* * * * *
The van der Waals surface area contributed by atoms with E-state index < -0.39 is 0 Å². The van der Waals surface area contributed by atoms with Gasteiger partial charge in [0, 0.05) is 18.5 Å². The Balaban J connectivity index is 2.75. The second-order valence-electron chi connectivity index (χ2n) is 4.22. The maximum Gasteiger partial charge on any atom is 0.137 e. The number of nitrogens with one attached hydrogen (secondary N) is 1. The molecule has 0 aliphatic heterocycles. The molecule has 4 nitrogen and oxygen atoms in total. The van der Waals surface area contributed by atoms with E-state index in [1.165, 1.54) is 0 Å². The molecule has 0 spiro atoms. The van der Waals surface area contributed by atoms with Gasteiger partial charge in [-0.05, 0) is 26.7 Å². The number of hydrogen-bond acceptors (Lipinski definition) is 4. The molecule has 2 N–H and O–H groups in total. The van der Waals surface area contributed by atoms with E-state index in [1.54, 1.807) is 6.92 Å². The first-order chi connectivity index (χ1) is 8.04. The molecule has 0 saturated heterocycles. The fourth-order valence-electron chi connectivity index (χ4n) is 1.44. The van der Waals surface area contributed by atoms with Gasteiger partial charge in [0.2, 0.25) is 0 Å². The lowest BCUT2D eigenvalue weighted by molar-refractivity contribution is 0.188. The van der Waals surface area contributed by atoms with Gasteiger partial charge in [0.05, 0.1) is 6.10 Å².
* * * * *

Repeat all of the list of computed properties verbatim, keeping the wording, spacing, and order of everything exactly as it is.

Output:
The van der Waals surface area contributed by atoms with E-state index < -0.39 is 0 Å². The van der Waals surface area contributed by atoms with Gasteiger partial charge in [0, 0.05) is 18.5 Å². The Balaban J connectivity index is 2.75. The second-order valence-electron chi connectivity index (χ2n) is 4.22. The maximum Gasteiger partial charge on any atom is 0.137 e. The number of nitrogens with one attached hydrogen (secondary N) is 1. The molecule has 0 aliphatic heterocycles. The molecule has 4 nitrogen and oxygen atoms in total. The van der Waals surface area contributed by atoms with E-state index in [1.165, 1.54) is 0 Å². The molecule has 0 spiro atoms. The van der Waals surface area contributed by atoms with Gasteiger partial charge in [-0.05, 0) is 26.7 Å². The number of hydrogen-bond acceptors (Lipinski definition) is 4. The molecule has 2 N–H and O–H groups in total. The van der Waals surface area contributed by atoms with E-state index in [1.54, 1.807) is 6.92 Å². The first-order chi connectivity index (χ1) is 8.04. The molecule has 0 saturated heterocycles. The fourth-order valence-electron chi connectivity index (χ4n) is 1.44. The van der Waals surface area contributed by atoms with Gasteiger partial charge in [0.2, 0.25) is 0 Å². The lowest BCUT2D eigenvalue weighted by molar-refractivity contribution is 0.188. The van der Waals surface area contributed by atoms with Gasteiger partial charge in [0.05, 0.1) is 6.10 Å².